Wednesday, August 10, 2016

Why Patreon is a Lifesaver For Authors (Like Me)

People who look at my resume may wonder why it is I urge people to support me on Patreon so often. After all, I run two blogs, I have an entire archive of work at InfoBarrel, I have a respectable body of fiction on the market, and I'm constantly producing content for game companies. Why do I need you to donate $1 a month to me?

It's pretty simple, actually. None of that other stuff comes anywhere close to paying my bills.

Pennies in the jar add up, but you don't cover your rent that way.
If you'd like to understand why, I'll start at the top, and work my way down.

Ad Revenue (And Why It's A Drop in The Bucket)


First, my two blogs. Both The Literary Mercenary and Improved Initiative have ads on them. You'll see them, if you don't have an ad-block program on. While this blog only nets between a dozen and a few dozen hits a day, my gaming blog tends to fluctuate between 300 and a few thousand hits. Depending on what I've said lately, and whether the Internet has taken offense to it, or not. And that sounds impressive, but when all is said and done, an average day nets me about $0.08. From both my blogs. On days where the social media community has fixated on my latest post, and the flame wars are burning hot, that might get as high as $0.50. One time, I pulled in a whole $1.00!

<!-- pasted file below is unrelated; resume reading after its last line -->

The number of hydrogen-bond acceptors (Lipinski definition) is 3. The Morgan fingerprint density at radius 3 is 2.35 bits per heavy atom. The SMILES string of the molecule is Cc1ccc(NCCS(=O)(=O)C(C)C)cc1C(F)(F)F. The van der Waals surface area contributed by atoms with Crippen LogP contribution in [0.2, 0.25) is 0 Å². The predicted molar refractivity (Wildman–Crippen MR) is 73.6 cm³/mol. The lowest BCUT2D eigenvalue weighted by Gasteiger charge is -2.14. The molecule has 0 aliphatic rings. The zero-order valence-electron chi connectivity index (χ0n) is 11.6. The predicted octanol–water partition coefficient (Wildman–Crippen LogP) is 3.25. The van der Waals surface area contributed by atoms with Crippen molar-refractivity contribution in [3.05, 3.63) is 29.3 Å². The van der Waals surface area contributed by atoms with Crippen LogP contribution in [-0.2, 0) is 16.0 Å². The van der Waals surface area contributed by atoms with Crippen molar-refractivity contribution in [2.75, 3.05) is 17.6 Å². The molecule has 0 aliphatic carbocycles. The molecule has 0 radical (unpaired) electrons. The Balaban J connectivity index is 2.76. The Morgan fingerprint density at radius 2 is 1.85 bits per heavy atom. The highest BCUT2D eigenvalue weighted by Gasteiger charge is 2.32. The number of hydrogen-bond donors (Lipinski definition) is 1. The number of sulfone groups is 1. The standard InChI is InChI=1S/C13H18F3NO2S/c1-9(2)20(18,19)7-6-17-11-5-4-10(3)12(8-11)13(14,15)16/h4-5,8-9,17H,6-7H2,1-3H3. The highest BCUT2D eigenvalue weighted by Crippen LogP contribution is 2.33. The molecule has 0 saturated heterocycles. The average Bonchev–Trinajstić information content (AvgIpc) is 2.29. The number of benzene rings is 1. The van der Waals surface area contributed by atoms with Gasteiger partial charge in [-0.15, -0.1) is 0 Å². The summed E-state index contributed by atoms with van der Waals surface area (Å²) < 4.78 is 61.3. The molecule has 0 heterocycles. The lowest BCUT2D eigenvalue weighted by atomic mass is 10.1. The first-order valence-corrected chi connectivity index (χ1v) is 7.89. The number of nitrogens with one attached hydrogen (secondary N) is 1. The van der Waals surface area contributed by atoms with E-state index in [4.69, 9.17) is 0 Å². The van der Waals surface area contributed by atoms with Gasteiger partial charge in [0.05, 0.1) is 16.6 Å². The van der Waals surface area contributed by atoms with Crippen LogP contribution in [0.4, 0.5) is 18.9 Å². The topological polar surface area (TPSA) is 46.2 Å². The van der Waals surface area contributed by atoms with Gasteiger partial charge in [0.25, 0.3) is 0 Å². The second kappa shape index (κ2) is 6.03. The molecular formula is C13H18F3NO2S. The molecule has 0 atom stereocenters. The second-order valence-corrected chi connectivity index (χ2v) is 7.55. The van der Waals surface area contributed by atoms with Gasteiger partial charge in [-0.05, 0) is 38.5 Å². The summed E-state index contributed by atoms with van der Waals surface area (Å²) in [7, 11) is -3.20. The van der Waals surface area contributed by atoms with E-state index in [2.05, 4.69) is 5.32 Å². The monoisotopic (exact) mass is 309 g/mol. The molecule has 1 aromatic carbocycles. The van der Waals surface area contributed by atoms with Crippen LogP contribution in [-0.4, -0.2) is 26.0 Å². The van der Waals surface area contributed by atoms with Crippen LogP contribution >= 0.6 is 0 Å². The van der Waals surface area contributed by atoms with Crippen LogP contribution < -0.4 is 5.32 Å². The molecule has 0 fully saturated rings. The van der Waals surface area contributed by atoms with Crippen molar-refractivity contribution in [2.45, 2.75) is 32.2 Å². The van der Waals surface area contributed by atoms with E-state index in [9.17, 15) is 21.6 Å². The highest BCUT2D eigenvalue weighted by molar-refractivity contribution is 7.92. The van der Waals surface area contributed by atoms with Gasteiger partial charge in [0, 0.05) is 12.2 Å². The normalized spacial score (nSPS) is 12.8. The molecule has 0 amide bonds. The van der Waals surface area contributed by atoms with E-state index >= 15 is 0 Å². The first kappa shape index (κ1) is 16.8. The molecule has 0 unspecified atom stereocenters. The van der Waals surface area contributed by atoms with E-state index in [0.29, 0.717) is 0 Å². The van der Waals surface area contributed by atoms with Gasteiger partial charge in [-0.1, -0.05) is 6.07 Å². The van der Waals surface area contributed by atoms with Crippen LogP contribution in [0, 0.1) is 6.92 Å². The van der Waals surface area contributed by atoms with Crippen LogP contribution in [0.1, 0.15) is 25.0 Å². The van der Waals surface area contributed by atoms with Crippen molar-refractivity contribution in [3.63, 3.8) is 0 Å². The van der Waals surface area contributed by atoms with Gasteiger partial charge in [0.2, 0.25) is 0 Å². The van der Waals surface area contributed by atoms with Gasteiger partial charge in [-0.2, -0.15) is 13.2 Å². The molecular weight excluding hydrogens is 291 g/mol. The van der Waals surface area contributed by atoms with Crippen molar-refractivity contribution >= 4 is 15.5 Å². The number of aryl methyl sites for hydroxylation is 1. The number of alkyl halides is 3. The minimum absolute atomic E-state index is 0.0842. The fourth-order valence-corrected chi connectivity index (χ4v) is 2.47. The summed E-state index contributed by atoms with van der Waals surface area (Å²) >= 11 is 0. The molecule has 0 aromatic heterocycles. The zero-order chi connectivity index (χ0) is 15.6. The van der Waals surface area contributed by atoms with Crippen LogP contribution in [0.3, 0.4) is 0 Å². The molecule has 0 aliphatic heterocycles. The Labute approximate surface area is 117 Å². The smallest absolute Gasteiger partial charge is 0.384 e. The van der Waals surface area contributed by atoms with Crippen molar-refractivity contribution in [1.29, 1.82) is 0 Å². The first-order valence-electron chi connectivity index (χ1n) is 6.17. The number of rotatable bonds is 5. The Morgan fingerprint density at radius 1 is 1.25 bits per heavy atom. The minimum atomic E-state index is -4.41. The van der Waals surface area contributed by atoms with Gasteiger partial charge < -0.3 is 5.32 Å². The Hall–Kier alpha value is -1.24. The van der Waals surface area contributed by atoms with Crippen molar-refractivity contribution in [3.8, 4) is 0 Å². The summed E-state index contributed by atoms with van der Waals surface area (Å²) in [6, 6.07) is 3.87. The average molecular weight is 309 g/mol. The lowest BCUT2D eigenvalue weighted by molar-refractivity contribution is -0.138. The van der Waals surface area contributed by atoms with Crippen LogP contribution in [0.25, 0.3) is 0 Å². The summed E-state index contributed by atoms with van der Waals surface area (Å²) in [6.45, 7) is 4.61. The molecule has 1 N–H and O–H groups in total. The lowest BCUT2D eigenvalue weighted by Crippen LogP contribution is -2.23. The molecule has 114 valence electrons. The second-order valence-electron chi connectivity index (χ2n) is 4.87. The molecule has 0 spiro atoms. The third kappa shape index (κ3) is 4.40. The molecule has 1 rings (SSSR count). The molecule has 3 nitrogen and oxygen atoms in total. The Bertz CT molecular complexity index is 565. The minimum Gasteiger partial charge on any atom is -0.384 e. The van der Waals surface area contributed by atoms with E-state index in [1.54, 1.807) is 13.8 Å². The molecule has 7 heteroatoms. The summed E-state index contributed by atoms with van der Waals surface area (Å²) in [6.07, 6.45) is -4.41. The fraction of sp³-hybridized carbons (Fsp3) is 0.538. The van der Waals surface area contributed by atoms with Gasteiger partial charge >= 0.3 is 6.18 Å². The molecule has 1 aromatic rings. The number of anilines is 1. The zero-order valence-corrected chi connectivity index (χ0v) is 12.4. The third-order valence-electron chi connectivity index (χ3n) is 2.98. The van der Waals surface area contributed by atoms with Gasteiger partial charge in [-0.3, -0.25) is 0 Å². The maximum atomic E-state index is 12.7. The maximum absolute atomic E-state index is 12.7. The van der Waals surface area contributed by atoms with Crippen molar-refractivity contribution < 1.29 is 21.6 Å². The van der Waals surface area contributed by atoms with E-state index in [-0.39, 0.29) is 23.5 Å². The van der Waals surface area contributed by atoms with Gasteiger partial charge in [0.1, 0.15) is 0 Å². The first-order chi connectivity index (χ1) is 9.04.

What I'm saying is that ads earn me next to no revenue. Worse, I need to get that revenue up to at least $50 before it shows up in my bank. So, unless I manage to divert a four-lane highway of traffic onto my blogs (which happens from time to time, but pretty damn rarely), it takes me between a year to a year and a half to get an ad payment.

Isn't there a better investment out there?
But what about Infobarrel? After all, I have a respectable archive, and it's growing every month. Surely with thousands of hits, there's a viable check coming from them?

Yes and no. Infobarrel does pay me more than I make with my blogs' ads, but it's a matter of degree. You see, on an average month, the traffic I net there earns me between $10 and $17. Some months it's been as high as $20, due to total flukes in viewership. Again, though, it has a $50 payout, so I'm getting an average of 4 checks a year from them. While it's true that more content will generate more traffic, the total amount of ad revenue I make between this site, and my blogs, is enough to buy about half a tank of gas.